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"Where Were You When the World Stopped Turning?"


fm2176

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Given recent events, I feel that this thread is especially relevant.  An entire generation of Americans (and the citizens of our allied nations) was affected by the events of 9/11, and the fall of Afghanistan will probably go down in history as an example of failed American intervention not unlike the fall of South Vietnam.  I'll finally be going home next year, after twenty-plus years of military service.  My home is no longer where I grew up, but rather a place the Army stationed me, a place where I recruited young men and women while the war in Iraq drew to a close and Afghanistan flared up.  

 

Twenty years ago I was a young road technician working for a material handling equipment company.  On September 10th I was suddenly let go, and on the 11th I was job-seeking online when I saw some comments about the towers.  I turned around and my mother-in-law was watching the news show video footage of the event.  Nevertheless, I continued my job search, though I did check in on a few old friends to discuss the attacks.  A little over a month later I was signing my Army contract, fulfilling a dream I'd had since I was a kid...a dream previously hindered by past mistakes.

 

In the intervening 20 years, I've lost a lot of friends, both military and civilian.  My unit and I invaded Iraq together and saw the side of war I always wanted to see.  Ten years later, my unit went to Afghanistan, where they placed me as an Operations NCO (semi)safely behind the wire.  One tour of each, with little personal investment in either country.  The War in Iraq became something foreign to the war I fought, while my experience in Afghanistan was watching the war on TV and occasionally getting rocketed.  

 

This isn't about me, though.  It's about us.  All of us know, or at least know of, someone affected by the events of 9/11.  Whether directly (9/11 itself) or indirectly (the resulting wars), America was forever changed.  It's fitting that we seem to have forgotten why we were in Afghanistan in the first place.  Should we have stayed so long?  I don't think so, but I'm not a decision maker.  Regardless, history will label Afghanistan as a military failure and as an example of failed American interventionism.  Americans will continue to politicize every event, the media will continue to instigate division, and the events of 9/11/2001 will continue to fade from our collective memories.  Until the next time...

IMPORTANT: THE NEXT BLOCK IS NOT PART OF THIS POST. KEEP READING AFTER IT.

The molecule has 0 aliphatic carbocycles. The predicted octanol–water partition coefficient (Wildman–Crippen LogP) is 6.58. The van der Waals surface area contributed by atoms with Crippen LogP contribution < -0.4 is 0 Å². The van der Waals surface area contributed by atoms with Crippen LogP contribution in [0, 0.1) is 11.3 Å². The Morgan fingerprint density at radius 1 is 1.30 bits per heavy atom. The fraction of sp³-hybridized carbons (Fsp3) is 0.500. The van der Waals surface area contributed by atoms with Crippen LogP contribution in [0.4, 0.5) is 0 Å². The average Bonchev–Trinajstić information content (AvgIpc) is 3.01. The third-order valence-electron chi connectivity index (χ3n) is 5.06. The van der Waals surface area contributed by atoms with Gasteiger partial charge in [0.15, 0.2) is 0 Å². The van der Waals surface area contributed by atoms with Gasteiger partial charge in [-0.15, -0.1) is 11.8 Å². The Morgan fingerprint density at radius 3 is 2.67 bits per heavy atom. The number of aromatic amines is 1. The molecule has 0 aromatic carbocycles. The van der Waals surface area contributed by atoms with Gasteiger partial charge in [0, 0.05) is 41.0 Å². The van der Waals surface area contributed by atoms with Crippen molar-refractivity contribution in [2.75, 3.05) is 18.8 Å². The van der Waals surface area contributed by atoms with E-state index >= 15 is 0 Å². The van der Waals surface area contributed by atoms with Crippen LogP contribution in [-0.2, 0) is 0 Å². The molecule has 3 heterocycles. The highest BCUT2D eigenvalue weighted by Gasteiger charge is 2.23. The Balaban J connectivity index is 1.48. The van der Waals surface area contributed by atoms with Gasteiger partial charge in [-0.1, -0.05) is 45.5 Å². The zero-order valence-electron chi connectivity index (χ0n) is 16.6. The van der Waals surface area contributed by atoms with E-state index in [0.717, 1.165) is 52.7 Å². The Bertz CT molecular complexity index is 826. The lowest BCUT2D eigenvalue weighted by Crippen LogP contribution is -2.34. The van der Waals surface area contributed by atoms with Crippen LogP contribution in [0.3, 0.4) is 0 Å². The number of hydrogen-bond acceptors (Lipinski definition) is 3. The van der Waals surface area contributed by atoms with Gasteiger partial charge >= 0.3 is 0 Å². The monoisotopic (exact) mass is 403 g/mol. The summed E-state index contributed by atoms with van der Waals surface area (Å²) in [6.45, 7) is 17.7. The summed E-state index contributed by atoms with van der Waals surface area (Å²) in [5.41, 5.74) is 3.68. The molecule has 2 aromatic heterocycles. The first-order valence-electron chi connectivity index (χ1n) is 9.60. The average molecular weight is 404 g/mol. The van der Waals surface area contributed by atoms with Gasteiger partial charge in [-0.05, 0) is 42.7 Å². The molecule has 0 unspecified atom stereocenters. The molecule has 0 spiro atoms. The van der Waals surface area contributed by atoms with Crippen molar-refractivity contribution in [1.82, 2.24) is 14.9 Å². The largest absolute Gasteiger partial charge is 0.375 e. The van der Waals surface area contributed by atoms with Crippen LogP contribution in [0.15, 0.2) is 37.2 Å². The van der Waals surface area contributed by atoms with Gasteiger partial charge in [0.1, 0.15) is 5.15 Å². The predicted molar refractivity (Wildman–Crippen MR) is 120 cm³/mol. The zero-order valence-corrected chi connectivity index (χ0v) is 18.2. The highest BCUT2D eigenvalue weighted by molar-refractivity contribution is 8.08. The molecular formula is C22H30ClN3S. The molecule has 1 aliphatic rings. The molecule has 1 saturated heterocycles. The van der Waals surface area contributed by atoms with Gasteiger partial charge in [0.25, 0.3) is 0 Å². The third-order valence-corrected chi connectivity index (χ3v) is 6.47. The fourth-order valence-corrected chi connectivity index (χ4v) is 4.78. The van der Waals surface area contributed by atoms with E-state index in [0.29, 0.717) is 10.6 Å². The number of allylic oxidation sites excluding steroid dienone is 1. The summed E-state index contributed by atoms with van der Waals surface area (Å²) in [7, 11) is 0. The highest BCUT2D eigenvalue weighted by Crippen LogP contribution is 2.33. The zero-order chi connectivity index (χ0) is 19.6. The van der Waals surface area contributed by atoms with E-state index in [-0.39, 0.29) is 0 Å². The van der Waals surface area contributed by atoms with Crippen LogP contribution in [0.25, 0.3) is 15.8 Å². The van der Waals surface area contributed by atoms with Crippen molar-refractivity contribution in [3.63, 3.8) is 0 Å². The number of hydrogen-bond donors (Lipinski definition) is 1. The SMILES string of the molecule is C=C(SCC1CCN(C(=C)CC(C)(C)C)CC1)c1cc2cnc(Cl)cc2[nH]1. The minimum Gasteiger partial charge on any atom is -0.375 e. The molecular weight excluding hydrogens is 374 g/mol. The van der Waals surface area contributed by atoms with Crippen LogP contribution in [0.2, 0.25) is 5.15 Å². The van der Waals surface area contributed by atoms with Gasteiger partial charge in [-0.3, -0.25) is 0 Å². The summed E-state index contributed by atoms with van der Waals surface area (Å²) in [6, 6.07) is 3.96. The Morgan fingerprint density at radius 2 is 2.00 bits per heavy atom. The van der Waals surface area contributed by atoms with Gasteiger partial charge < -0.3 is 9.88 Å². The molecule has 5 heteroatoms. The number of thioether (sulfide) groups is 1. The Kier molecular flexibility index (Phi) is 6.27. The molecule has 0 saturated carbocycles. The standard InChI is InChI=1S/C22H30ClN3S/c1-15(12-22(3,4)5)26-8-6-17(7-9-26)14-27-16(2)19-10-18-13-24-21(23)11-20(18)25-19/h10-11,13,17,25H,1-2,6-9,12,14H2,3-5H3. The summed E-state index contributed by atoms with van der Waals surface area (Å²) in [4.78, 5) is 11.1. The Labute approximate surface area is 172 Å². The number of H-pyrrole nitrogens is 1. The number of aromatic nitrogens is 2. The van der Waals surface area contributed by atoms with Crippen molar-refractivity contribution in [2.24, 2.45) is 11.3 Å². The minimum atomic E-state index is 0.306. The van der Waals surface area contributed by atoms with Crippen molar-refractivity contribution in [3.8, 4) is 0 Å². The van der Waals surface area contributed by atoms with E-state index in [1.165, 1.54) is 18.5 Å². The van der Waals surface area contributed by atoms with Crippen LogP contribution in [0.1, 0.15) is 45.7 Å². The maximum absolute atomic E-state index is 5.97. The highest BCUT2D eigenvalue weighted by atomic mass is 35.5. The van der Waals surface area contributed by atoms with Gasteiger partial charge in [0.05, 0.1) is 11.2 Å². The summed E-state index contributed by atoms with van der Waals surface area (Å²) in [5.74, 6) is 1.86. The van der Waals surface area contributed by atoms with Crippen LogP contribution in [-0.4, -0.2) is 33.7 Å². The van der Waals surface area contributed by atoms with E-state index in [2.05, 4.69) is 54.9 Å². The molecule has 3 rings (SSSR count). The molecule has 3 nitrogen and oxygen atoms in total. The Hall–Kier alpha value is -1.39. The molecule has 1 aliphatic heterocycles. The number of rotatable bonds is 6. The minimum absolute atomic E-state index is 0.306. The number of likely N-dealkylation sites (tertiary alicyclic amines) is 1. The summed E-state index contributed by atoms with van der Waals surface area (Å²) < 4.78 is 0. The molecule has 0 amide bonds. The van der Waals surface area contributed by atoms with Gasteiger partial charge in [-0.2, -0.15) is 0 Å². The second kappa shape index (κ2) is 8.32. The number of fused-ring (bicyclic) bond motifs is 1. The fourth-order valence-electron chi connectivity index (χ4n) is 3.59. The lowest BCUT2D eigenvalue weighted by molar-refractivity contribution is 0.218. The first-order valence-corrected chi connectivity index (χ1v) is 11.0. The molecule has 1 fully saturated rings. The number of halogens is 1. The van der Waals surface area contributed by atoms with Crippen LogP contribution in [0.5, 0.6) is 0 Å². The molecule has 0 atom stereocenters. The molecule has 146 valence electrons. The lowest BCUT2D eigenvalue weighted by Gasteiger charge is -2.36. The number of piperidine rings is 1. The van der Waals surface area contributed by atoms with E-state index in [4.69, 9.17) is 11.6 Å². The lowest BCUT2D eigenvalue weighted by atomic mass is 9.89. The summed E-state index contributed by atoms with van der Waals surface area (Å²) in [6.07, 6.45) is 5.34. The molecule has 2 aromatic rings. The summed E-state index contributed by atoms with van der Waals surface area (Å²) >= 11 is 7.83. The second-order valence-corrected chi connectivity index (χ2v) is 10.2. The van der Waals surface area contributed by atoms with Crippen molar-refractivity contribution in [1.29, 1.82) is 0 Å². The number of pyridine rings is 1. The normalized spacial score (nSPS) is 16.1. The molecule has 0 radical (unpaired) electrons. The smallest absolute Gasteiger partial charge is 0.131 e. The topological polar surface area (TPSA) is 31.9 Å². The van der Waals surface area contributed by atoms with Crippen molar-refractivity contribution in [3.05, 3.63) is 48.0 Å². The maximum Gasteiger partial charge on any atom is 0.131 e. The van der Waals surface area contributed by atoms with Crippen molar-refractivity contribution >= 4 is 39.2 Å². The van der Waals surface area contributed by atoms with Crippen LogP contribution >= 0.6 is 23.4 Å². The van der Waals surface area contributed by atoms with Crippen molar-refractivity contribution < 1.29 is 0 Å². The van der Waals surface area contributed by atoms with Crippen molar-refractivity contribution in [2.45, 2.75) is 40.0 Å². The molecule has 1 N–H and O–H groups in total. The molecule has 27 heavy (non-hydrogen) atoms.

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  • 1 year later...

Yesterday was the first 9/11 I spent out of uniform since 2002.  Honestly, I didn't think about it a whole lot and carried on like normal, at least until later in the evening.  

 

Twenty-one years ago we largely came together as a nation.  Twin Tower and American flag bumper stickers started coming off the presses, shortly followed by Support Our Troops stickers.  Last week's passing of the Queen reminded me of her request that 'The Star Spangled Banner' be played during the Changing of the Guard.  There were the usual hateful players out there, but the US and much of the rest of the world were in both shock and mourning, realizing that a line had been crossed which required unity and focus of effort against those that wish harm on Western ideals.

 

Now we live in a country that people want to see divided between extremes.  One side can assemble mostly peacefully and be declared insurrectionists while the other side can burn cities and attack police as part of their "peaceful" protests.  I don't want to get overly political, but a lot of people with a background similar to mine view our current leadership, both civilian and military, as weak and ineffective.  The media?  Well, they do what they can to aid and abet those who lack traditional values.

 

It's hard to believe that 21 years have gone by so quickly.  I've visited the 9/11 Memorial as well as the memorial in Arlington National Cemetery, and even printed out a bio of Rick Rescorla which I'd brief my Trainees on and leave at the Fire Watch desk for them to read.

 

I'll keep it brief, but if you haven't heard of Rescorla, you should look him up.  British Para, then Rhodesian and later London Metropolitan cop, and finally US Army officer, becoming known as the Soldier on the cover of Hal Moore's book "We Were Soldiers Once... And Young".  Retiring as a Colonel, Rescorla eventually became a corporate security expert, warning about a potential attack on the World Trade Center.  On 9/11/2001 he was Director of Security for Morgan Stanley, and credited with helping to save almost 2700 employees before being last seen going back up the South Tower just before it collapsed.  His remains have not yet been identified.

 

Reading Rick Rescorla's bio gives me hope that there are still selfless men and women out there willing to help others in times of need.  Turning on the news these days just shows a constant rotation of violence, crime, and overall negativity that (in my mind) does not represent America.  

 

Oh well, I've rambled enough.  Time to get back in the garage and update my progress in the thread I started a few weeks ago.  Spoiler alert: about the only thing I've done is plug in the beer fridge, which is still going strong after 26 years.

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Awesome post and couldn't agree more with your words.  I have heard of Rescorla, incredible person.  Going to read the link as you can always learn more.  People like him do give me hope with everything that is going on in this country.  It's a crazy time and not excited about where we are headed, however stories like this and people like Rescorla are awesome.

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